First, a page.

Cannes Film Festival: May 20, 2014. Toronto International Film Festival: September 9, 2014. Vancouver International Film Festival: September 26, 2014. New York Film Festival: October 5, 2014. AFI Fest: November 7, 2014. Limited release: December 24, 2014. Drama. Runs 95 minutes. This film is rated PG-13 for some mature thematic elements. A Belgian-French co-production, with additional Italian involvement. Directed by Jean-Pierre Dardenne and Luc Dardenne. Writers: Jean-Pierre Dardenne, Luc Dardenne. Cast: Marion Cotillard, Fabrizio Rongione.


By Alexander Diminiano

It’s the reality of “Two Days, One Night” that makes it such an emotional movie. Marion Cotillard, in her most dynamic role since Édith Piaf in “La Vie en rose”, offers that intense reality as Sandra, a woman living in an industrial town in Belgium. She has just pulled herself out of a bout of depression, only to find that her boss wants her fired. Sandra is perhaps the most valued at her job, but the man in charge of the company doubts her abilities to work up to her previous standards after her bout of depression.

Sandra begs to differ, and frankly, so do all her coworkers. However, the owner of the company has used them all as pawns to discreetly fire Sandra. It is on a Friday that he hands out ballots to Sandra’s 16 coworkers. He gives them the choice to keep Sandra and lose their bonus (1,000 euros), or to let Sandra go and keep their bonus. The decision, unfortunately, is to let Sandra go, but only because so many of Sandra’s coworkers are in need of their bonuses. Sandra won’t give up, though, because she has a husband and two kids to support. She can’t afford to lose her job. She appeals to her boss, who then agrees to recollect the ballots on Monday. This gives Sandra two days and one night to find a majority of her coworkers (9 of them) who are willing to give up their bonuses to keep her on the team. It’s a question of stabilizing their respective financial situations, versus sparing the hardest worker among them. It’s not an easy decision for any of them to make.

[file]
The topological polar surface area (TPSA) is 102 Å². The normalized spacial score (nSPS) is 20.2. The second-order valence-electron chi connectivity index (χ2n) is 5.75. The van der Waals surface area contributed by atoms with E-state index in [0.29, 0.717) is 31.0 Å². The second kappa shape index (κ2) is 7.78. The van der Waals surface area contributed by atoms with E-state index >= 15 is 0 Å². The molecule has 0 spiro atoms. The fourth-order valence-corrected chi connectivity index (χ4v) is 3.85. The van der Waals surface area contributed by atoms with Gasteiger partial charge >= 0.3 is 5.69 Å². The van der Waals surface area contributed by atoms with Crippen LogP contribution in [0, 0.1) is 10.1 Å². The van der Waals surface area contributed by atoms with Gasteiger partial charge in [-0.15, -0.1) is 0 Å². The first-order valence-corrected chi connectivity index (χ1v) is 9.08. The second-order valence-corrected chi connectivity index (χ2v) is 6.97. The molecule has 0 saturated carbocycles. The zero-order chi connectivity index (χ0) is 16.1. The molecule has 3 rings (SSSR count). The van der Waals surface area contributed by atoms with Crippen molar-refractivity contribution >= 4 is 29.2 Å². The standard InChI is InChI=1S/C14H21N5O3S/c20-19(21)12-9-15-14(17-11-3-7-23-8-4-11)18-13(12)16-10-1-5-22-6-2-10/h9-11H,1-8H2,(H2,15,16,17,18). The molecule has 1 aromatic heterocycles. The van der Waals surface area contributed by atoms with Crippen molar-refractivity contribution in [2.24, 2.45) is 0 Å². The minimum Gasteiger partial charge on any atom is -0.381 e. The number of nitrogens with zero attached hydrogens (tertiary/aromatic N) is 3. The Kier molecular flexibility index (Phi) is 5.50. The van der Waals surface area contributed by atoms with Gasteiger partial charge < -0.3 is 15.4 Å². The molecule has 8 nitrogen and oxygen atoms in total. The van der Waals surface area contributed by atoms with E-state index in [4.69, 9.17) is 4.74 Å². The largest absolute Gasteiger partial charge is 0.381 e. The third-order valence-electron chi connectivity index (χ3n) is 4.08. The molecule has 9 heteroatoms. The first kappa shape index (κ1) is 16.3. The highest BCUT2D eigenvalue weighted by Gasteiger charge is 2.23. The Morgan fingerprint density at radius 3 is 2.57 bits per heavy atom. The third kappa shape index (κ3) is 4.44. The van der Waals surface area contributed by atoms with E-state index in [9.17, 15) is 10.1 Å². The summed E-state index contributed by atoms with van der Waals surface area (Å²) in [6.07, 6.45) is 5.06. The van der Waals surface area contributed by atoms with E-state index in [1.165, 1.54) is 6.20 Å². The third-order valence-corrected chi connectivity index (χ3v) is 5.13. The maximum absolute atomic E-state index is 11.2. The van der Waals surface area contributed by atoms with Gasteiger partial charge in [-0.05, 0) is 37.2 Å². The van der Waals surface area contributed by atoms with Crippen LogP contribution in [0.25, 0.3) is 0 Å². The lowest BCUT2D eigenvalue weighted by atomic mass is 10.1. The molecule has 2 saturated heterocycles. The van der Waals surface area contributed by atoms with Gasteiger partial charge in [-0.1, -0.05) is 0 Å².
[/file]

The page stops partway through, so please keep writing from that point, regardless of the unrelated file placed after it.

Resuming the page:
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Movie Review #965


South by Southwest Film Festival: March 13, 2015. Wide release: April 17, 2015. Horror/Thriller. Runs 83 minutes. This film is rated R for violent content, pervasive language, some sexuality, and drug and alcohol use – all involving teens. An American production. Directed by Leo Gabriadze. Writer: Nelson Greaves. Cast: Heather Sossamon, Matthew Bohrer, Courtney Halverson, Shelley Hennig, Moses Jacob Storm, Will Peltz, Renee Olstead, Jacob Wysocki, Mickey River, Cal Barnes, and Christa Hartsock.


By Alexander Diminiano

It’d be rather difficult to argue that the characters in “Unfriended” are anything but stock characters. If anyone’s done it, I’d be happy to see the attempt. “Unfriended” unfolds over a series of Skype conversations between characters whose names don’t do them much justice. I’d prefer to call them the Smart Girl (whose real name, for all intents and purposes, is Blaire), the Smart Girl’s Boyfriend, the Computer Nerd, the Trashy Girl, the Dumb Blonde, and the Black Sheep. You can’t go much further into stereotypes.